S#*! Your Google CEO Says


We are usually lenient toward the peccadilloes and strange propensities of our technological demigods. They provide us with indispensable widgets, apps, and search engines; we let them let their fly freak flags fly. That's why Steve Jobs is allowed to engage in late-night flame wars with Valleywag. And why nobody looks sideways at PayPal creator Elon Musk when he talks about colonizing Mars. Okay, so maybe their eccentricities are protected less by an unspoken pact with consumers and more by soundproof fortresses and endless wealth. But however you explain it, among this elite club of titans, Google CEO Eric Schmidt has been running a steady campaign recently to make the strangest public statements.

We first noticed it in early August, when he suggested the Internet give up on anonymity and have governments access a verified "name service for people." Then there was the we see you when you're sleeping, we know when you're awake meme. Now, the Journal is reporting that Schmidt hoped to gain access to Facebook users' contact lists in order for Google to grow its own social network. "The best thing that would happen is for Facebook to open up its data," Schmidt said at the Google Zeitgeist conference. "Failing that, there are other ways to get that information."

You could chalk it up to stress. Schmidt has certainly faced his fair share recently. But there's a certain unrepentant giddiness to Schmidt's public persona recently that makes us think this is less the cracked-out rambling of a CEO under fire, and more Schmidt being Schmidt.

Not realizing people are still into "privacy":

"We know roughly who you are, roughly what you care about, roughly who your friends are."

"We can suggest what you should do next, what you care about. Imagine: We know where you are, we know what you like."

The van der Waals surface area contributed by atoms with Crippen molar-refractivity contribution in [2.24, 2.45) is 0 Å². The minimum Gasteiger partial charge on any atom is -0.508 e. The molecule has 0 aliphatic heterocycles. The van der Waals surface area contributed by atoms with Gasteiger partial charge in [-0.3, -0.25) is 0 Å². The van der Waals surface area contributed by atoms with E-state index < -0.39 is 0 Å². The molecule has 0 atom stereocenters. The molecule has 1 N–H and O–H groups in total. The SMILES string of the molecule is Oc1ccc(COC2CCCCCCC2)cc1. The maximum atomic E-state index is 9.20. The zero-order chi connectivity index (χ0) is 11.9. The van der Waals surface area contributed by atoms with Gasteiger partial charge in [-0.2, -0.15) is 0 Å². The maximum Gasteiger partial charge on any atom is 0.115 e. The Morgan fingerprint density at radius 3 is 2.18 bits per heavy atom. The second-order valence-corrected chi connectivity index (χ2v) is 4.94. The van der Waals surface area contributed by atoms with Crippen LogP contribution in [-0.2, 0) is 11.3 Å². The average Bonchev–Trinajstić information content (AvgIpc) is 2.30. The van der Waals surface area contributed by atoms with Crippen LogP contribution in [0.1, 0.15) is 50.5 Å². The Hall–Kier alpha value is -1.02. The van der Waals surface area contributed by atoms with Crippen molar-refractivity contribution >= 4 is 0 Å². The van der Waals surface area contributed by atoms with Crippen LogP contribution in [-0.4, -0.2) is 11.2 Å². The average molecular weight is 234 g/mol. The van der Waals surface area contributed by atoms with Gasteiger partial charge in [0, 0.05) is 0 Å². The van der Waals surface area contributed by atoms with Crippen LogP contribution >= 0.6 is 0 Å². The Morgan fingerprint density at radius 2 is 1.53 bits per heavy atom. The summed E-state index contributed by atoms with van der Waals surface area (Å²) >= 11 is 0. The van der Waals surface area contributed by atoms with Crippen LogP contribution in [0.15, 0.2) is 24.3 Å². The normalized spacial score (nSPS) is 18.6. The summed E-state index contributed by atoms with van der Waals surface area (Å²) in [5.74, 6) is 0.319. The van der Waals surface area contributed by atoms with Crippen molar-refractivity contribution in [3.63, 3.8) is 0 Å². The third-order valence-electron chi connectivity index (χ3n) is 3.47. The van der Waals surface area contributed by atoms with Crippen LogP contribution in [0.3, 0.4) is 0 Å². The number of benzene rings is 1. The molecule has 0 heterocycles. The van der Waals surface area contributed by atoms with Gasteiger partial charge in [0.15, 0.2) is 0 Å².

"I don't believe society understands what happens when everything is available, knowable and recorded by everyone all the time."

"When I walk down the streets of Berlin, I like history. What I want is for my computer — my smartphone — to be doing searches constantly. Did you know? Did you know? Did you know? This occurred here. This occurred there. Because it knows who I am, it knows what I care about, and it knows roughly where I am."

"The only way to manage this is true transparency and no anonymity. In a world of asynchronous threats, it is too dangerous for there not to be some way to identify you. We need a (verified) name service for people. Governments will demand it."

"If I look at enough of your messaging and your location, and use Artificial Intelligence," Schmidt said, "we can predict where you are going to go."

Why you should change your name (he subsequently claimed this was clearly a joke, you guys):

"He predicted, apparently seriously, that every young person one day will be entitled automatically to change his or her name on reaching adulthood in order to disown youthful hijinks stored on their friends' social media sites. 'I mean we really have to think about these things as a society,' he adds. 'I'm not even talking about the really terrible stuff, terrorism and access to evil things,' he says."

Making the future sound amazing, but far-fetched:

"As you go from the search box [to the next phase of Google], you really want to go from syntax to semantics, from what you typed to what you meant. And that's basically the role of [Artificial Intelligence]. I think we will be the world leader in that for a long time."

"The idea of 'information at your fingertips.' Schmidt gave the example of a tourist using a smartphone to find his way to a particular historic building via the phone's navigation software, and then using the phone's camera and object recognition software to relay information about that particular building to the tourist. 'You can know literally everything,' said Schmidt. 'It's fantastic. And this is only going to become more pervasive.'"

"A near-term future in which you don’t forget anything, because the computer remembers. You’re never lost."

Getting kind of aggro:

"'I actually think most people don't want Google to answer their questions,' he elaborates. 'They want Google to tell them what they should be doing next.'"

"Show us 14 photos of yourself and we can identify who you are. You think you don't have 14 photos of yourself on the internet? You've got Facebook photos! People will find it's very useful to have devices that remember what you want to do, because you forgot."

"People aren't ready for the technology revolution that's going to happen to them."